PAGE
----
Don’t deny it. Whether you like the song or not, you’ve no doubt found yourself singing along — or at least humming along — to the mega pop hit at one point or another.
The song is irresistibly catchy, has spurred countless online parodies and become a full-blown craze, with everyone from Justin Bieber and Selena Gomez, to Katy Perry, the Harvard baseball team, SMU women’s rowing team and others belting out the lyrics in their own lip-syncing spoofs. A Corgi called “Corgi Rae Jepsen” has barked out the beat and even Cookie Monster has gotten involved, tweeting: “Me just met you. Dis is crazy. But me love cookies! Gimme, maybe?”
What is it about “Call Me Maybe” that makes it so catchy?
“It is hook upon hook upon hook. There is no element to this song that is not super-catchy,” said Jepsen’s manager, Jonathan Simkin. “The melody is catchy. Those synth string lines are crazy catchy. There is not a single aspect of this song that does not draw the listener in.”
The 3 minute and 13 second song, co-written by Jepsen and her guitarist Tavish Crowe and Marianas Trench lead Josh Ramsay, has many elements that composers know make a pop hit and musicologists have identified as signatures of sing-along hits.
An Incredibly Memorable Chorus
Let’s start with that catchy chorus: “Hey, I just met you, and this is crazy, but here’s my number, so call me, maybe?”
It’s melodically easy on the ear, simple enough to stay in your head all day, and topically appeals to Jepsen’s target pop demographic.
“As a songwriter, we always start with a chorus,” said Eve Nelson, a songwriter/producer who specializes in pop for film and television. “The hook of the song is talking about something that every young girl can relate to. It talks about that crush that we all have when we’re 13 and 14.”
Simple, Repetitive Lyrics and Incongruities
The song has simple lyrics. The verses are have weak rhymes that pretty much anyone can repeat after listening once.
“The lyrics are very Mother Goose kind of rhyme,” said Eve Nelson, a songwriter/producer who specializes in pop for film and television. “‘I trade my soul for a wish/Pennies and dimes for a kiss,’ …they are very cute. A five-year-old could probably sing this because it’s just so easy.”
Simkin said, “The lyrics are such a hook — not just the call me maybe line, but ‘Before you came into my life/I missed you so bad.’ I have had so many people tell me that those words really speak to them.”
James J. Kellaris, a professor of marketing at the University of Cincinnati who has studied why certain song stick in your head more than others, found that simplicity as well as repetition are crucial to a song’s catchiness.
“Simple, repetitive music is more likely to get stuck in one’s head because the cognitive resource demands are low,” Kellaris said, “And because repetition within the music suggests the cognitive echo we experience as an ‘earworm.’”
An “earworm” is what Kellaris calls a song that gets stuck in your head.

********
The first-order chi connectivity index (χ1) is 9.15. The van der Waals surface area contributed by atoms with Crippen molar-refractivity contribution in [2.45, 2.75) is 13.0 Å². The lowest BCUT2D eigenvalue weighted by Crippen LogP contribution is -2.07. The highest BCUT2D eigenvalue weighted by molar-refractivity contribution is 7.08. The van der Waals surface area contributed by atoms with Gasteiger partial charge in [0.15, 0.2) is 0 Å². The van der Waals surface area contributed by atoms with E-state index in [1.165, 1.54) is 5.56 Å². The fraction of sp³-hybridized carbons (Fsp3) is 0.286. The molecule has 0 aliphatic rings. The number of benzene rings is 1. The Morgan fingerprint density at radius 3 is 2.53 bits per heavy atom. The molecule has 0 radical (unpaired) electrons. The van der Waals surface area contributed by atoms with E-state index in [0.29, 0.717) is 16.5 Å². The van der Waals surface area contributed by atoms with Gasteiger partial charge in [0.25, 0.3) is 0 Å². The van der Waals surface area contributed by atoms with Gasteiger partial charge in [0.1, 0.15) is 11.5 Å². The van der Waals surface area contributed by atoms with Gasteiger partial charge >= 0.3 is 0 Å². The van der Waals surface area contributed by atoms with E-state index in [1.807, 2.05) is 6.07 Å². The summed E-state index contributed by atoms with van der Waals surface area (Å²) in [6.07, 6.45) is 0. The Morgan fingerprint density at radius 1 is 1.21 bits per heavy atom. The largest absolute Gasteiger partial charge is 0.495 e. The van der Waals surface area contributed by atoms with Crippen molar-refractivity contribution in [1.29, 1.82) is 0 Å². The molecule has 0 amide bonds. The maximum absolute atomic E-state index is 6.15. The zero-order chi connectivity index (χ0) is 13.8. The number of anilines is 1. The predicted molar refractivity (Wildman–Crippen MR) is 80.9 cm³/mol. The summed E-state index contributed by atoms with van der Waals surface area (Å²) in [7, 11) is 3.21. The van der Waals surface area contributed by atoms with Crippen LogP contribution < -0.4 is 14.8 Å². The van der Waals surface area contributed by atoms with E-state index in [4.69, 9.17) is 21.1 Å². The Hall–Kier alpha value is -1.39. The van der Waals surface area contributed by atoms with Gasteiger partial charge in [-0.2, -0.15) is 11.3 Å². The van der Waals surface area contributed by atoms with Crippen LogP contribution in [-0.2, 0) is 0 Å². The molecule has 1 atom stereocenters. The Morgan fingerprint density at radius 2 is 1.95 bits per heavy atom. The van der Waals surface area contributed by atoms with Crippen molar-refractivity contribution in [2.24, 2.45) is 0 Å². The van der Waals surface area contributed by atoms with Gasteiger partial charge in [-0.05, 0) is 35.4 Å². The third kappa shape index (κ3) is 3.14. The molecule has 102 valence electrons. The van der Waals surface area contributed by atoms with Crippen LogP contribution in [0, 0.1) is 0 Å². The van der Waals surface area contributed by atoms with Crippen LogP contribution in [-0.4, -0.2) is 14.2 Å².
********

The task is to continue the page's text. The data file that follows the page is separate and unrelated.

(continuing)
Another component that produces an “earworm” is incongruity — what Kellaris describes as an odd or unexpected musical or lyrical feature that can make a song get stuck in your head.
“A musical incongruity would be a missing or added beat, a melodic contour or harmony that violates pattern expectancies. A lyrical incongruity could be an odd word, a slightly mispronounced word or a violation of expected syllable accentuation,” he said.
Often they go unnoticed, he said, but put ” a slight ‘something’s not quite right’ thought in the back of the listener’s mind,” and therefore stick. Jepsen’s hit is filled with incongruities. Take the hook: “Hey, I just met you, and this is crazy, but here’s my number, so call me, maybe?”
“Crazy” and “maybe” are a soft rhyme. The listener expects to hear a hard rhyme like lazy, hazy or daisy, but gets maybe, which he says is “a minor violation of listeners’ expectations.”
Kellaris also points out that the directive (“call me”) and caveat (“maybe”) is conceptually incongruous.
“That’s a two-for-one deal on the incongruity dimension,” he said, “A perfect storm for cognitive itch.”
The musical arrangement is undeniably a part of the song’s catchiness. The music is itself a hook, filled with pizzicato strings and boppy rhythms in the drums, that’s infectious.
“The producer who arranged it has these musical hooks. You really hear that in the chorus. There’s a musical hook that’s as catchy as the song as the lyric going on,” Nelson said, humming the melody. ”You’re hitting them over the head, double whammy. It’s a song and lyric hook and there’s also a musical hook that’s so infectious. They’re singing that musical hook all the time.”
Jepsen has credited Josh Ramsay with “pop-ifying” the song. Simkin said Ramsay “has an amazing innate sense of pop, of creating hooks in the production of a song.”
“So if you start with a song that is already catchy even in its bare bones, and can then add catchy production elements, you are taking something great and making it even better,” Simkin said. “And Josh is really a natural at production. He knows how to maximize the hooks in a way that is not just catchy but interesting.”
When Justin Bieber calls your single “possibly the catchiest song I’ve ever heard,” you know you’re destined to attract a few listeners. Bieber undoubtedly upped the song’s cool factor and made it something every teen wanted to be singing out with friends on a Friday night.
Simkin contends that the song was destined to be big on its musical merits alone.
“What Bieber did was provide, for lack of a better phrase, an incredible direct-to-consumer marketing strategy. By tweeting and using his extensive social media following, he was causing millions of people to listen to the song. Which was a huge contribution. But if the song had been less than amazing, this reaction would not have ensued.”